*i*. Then the mapdefined by , where the vector gives a basis of , gives an isomorphism of the ring of functions on*A*with poles at most on (of any multiplicity) with a (commutative) ring of matrices of differential operators on*A*. Note that if we identify with the ring of convergent power series , the entries of the matrices are elements of the ring of differential operators we considered in §3.Analogue of the KP flows. Sato in Sato (1989), remarked that there is no natural multivariable generalization of the KP hierarchy, because for the analogous rings , filtered by order of , there is no natural choice of a free left submodule of , for deforming -submodules of . He then advocated the above-described algebro-geometric example, where the ‘codirection’ is naturally given by an equation for the theta divisor, under the identification with local parameters near a point of the spectral variety: Indeed, the following time deformations are defined in Nakayashiki (1991):where we set , and denote by the vector if ; denotes . can be embedded in as a -submodule, , in such a way that for and the -submodule of , satisfies where is a suitable collection of indices from , and . Then , for in the complementary index set, and are suitable -generators of of the form + [an operator whose terms have multi-indices belonging to ].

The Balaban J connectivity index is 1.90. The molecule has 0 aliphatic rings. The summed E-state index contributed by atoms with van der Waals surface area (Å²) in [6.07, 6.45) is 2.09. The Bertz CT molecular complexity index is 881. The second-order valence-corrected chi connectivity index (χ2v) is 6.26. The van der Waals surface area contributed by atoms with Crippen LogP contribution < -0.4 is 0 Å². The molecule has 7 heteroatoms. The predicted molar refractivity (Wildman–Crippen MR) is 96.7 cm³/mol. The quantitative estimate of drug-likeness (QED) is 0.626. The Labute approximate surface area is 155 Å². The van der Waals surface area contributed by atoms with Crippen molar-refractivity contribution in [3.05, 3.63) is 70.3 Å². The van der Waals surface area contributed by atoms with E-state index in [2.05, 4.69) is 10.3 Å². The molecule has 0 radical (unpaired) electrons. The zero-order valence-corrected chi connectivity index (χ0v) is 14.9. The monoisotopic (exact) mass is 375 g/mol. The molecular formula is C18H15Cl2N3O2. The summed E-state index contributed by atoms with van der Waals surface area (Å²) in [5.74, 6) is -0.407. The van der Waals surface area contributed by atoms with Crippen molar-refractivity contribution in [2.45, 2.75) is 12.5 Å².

As observed in Mironov (2002

*a*), the functions inare independent of the time variables, so there is not really a deformation beyond the*g*-dimensional variety , which indeed is . In Mironov (2002*b*),*k*time deformations independent of the ‘spectral variables’ are constructed, by using as spectral variety the transverse intersection of*k*translates of the theta divisor (loosely speaking), at the cost of increasing the size of the matrix representation. In Rothstein (2002), similar methods are applied to define (in principle) time flows on extensions of , for a specific*X*of dimension 2 (the Fano surface of lines on a smooth cubic threefold) whose has dimension 5.

## 5. Parshin's ring